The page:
Try It Out

You’re probably already using part of the cloud and didn’t realize it. Do you have Gmail, Yahoo! Mail or another web-based email service? That’s the cloud – you’re not storing those messages on your computer, someone else is storing them for you. Use Flickr or Picasa for your photos? Same thing. Has someone shared a Google Document with you, a spreadsheet, document or presentation? Also the cloud.

If you have an iPhone or an iPad, you’re using the cloud all the time. The cloud is what makes it possible for the iPad to be so small and lightweight and yet be so powerful. And, in the fall of 2011, Apple is going to officially launch its iCloud service to bring the cloud to all Apple devices.

The next time you use a mobile or web-based service, think about what parts of it might be in the cloud and what parts live on your computer or phone. The answer will certainly surprise you.

Help & Resources

Blogs and Commenting

Learning for Life Online tool #1:
The Learning for Life Online blog (and website)

What Is It?

So, what is a blog, anyway? Blog is a contraction of web and log, and a web log is a series of posts (articles) displayed on a website in reverse chronological order, with the most recent at the top. That’s it — nothing too fancy. This post that you’re reading right now is part of the Learning for Life Online blog.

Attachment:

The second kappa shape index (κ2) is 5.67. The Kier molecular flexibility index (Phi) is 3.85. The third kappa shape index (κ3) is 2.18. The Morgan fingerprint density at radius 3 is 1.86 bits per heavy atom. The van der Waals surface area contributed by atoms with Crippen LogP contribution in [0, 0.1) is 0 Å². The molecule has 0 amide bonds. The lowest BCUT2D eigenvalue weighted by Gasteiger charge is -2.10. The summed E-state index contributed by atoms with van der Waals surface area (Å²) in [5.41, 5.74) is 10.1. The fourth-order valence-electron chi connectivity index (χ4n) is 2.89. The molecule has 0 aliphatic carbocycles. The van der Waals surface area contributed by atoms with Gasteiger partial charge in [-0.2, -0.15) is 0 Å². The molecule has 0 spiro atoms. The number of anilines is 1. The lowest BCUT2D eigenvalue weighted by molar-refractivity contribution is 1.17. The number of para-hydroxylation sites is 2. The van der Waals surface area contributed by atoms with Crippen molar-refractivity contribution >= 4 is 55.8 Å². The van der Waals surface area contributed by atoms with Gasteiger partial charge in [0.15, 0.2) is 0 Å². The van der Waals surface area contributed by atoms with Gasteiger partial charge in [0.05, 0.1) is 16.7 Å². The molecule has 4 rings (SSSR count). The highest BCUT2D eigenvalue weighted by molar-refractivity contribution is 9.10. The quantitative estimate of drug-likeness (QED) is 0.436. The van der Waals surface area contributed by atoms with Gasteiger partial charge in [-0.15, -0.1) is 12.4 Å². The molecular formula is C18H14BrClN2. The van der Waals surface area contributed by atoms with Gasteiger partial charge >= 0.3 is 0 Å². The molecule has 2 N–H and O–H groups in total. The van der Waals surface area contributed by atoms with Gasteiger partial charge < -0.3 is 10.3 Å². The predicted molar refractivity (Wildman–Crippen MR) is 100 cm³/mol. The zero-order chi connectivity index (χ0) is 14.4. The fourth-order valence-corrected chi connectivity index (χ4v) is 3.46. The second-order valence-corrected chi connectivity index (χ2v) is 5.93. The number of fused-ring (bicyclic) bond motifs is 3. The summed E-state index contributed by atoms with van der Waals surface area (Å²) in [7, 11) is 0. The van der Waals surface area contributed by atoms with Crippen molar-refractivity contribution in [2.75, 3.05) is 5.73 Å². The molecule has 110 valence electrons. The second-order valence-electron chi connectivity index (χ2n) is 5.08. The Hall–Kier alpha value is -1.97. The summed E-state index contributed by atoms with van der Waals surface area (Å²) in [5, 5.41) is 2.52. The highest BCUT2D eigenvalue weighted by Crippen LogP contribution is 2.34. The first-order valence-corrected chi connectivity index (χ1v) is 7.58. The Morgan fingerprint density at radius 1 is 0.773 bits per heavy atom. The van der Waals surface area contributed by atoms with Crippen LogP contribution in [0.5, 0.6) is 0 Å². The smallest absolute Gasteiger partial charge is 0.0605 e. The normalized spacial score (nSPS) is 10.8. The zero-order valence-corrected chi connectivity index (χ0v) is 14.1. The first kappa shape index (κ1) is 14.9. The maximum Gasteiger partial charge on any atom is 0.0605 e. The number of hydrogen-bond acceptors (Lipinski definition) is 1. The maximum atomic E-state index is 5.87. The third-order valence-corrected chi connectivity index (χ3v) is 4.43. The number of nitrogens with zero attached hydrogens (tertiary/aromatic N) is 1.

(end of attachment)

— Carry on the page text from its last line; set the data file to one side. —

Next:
How Is It Useful?

Originally developed as online diaries, blogs have become a way to share information about almost anything in a format that’s easy to read and follow. Blogs are more useful and interesting than websites because readers can add comments that create a conversation between the original poster and anyone reading along. Blog posts are easily shared by copying and pasting the web address, by sharing directly through social media like Facebook and Twitter, and by subscribing to a blog’s feed (a stream of new blog posts is sent directly to your email or to a service like Google Reader).

In fact, a blog is such a good format for sharing information online that many websites now use many of their features on all of their pages. Newspapers are a great example, where every article encourages comments and sharing. In fact, some websites started off as just a blog and have added other pages as they’ve grown.

Try It Out